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Texting May Help Reduce Disparities in Colorectal Cancer Screening

, by Carmen Phillips

Text message–based outreach is being used alongside other tools to try to reduce racial/ethnic disparities in screening for colorectal cancer.

Credit: iStock

Text messaging isn’t just for finding fun ways to use new emojis and having disjointed digital conversations with friends. According to results from a new study, combining text messaging with mailing people free, at-home test kits can help boost the number of people who get screened for colorectal cancer.

The findings come from a clinical trial of more than 400 people who had been patients at a community health center in southwest Philadelphia. Approximately 90% of the people involved in the study were Black, in whom screening rates have traditionally been low.

Among those in the study who received a single text message reminding them that they were overdue for colorectal cancer screening, only about 2% got screened in the next 12 weeks. But among those who were sent a series of text messages about getting screened and were mailed a fecal immunochemical test (FIT) to use at home, approximately 20% completed the test and returned it by mail over the same time period—a nearly 10-fold increase in screening completion.

The results were published January 28 in the Journal of General Internal Medicine.

The number of people who completed the screening is still relatively low, acknowledged one of the trial’s lead investigators, Shivan Mehta, M.D., of the Perelman School of Medicine at the University of Pennsylvania. But the study’s results are promising nonetheless, Dr. Mehta said.

“The patient population for this study is a historically underserved population: 50% are on Medicaid and many are uninsured. For a variety of reasons, they’re not getting screened for colorectal cancer,” he said.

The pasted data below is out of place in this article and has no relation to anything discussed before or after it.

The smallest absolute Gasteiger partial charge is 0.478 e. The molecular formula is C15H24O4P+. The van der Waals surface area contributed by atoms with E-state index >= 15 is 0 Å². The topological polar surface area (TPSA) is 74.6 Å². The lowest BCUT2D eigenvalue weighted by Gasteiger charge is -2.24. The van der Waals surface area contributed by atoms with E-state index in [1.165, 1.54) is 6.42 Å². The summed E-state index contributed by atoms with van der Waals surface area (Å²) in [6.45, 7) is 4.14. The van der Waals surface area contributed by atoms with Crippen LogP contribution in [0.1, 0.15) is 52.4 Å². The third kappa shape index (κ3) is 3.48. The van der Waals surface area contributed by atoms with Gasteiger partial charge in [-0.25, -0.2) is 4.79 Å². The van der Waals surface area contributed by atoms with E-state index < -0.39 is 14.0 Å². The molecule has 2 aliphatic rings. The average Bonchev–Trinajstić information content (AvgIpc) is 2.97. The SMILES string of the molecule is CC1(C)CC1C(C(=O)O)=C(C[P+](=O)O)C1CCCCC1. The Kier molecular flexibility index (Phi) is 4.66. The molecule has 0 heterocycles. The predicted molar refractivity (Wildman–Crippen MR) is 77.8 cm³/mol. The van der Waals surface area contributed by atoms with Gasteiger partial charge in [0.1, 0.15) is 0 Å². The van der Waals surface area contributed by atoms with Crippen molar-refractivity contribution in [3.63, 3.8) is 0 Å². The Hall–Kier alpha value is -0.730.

Paul Doria-Rose, Ph.D., of the Healthcare Delivery Research Program in NCI’s Division of Cancer Control and Population Sciences, agreed the study shows that text messaging has a role in addressing screening disparities. It also highlights several advantages of text messaging, he said.

“Texts are much more likely to be opened than emails and are cheap and easy for health systems to implement,” Dr. Doria-Rose continued. A challenge will be how best to use text message–based outreach as a tool to address health-related disparities, whether it’s reminders about vaccinations or other preventive care. 

Inundating patients with text messages, Dr. Doria-Rose warned, could “cause them to disengage from further interaction with the health care system.”

Finding Ways to Bridge Cancer Screening Disparities

Over the past decade, the overall rate of screening for colorectal cancer in the United States has slowly increased. Compared with non-Hispanic Whites, screening rates have improved but still lag among Blacks and have remained low among Hispanics/Latinos.

Although multiple factors contribute to this screening shortfall, having health insurance “is the dominant factor for being up to date on colorectal cancer screening,” said Samir Gupta, M.D., of the University of California San Diego (UCSD), a gastroenterologist whose research focuses on screening and prevention. 

Despite the importance of health insurance, Dr. Gupta stressed that it’s important not to ignore the other social and economic factors behind this and other cancer-related disparities. For example, the specter of historical mistreatment in research involving people from racial/ethnic minority groups is still strong in those communities. 

“We know from other research that [these populations] have concerns about cancer screening—trust issues,” Dr. Mehta said.

In addition, colonoscopy isn't always a practical option for many in underserved communities, who often don’t have paid medical leave from work or easy access to facilities that offer the procedure.

All of these factors have prompted researchers to test whether proactive outreach, together with free, at-home tests like FIT, can help improve colorectal cancer screening among underserved populations. Among the different forms of direct outreach, text messaging is an area of intense interest—and for good reason.

“We have found [that texting] is the form of communication that many of our patients want, particularly our minority and underserved patients,” Dr. Mehta said. 

More Colorectal Cancer Screening for Little Cost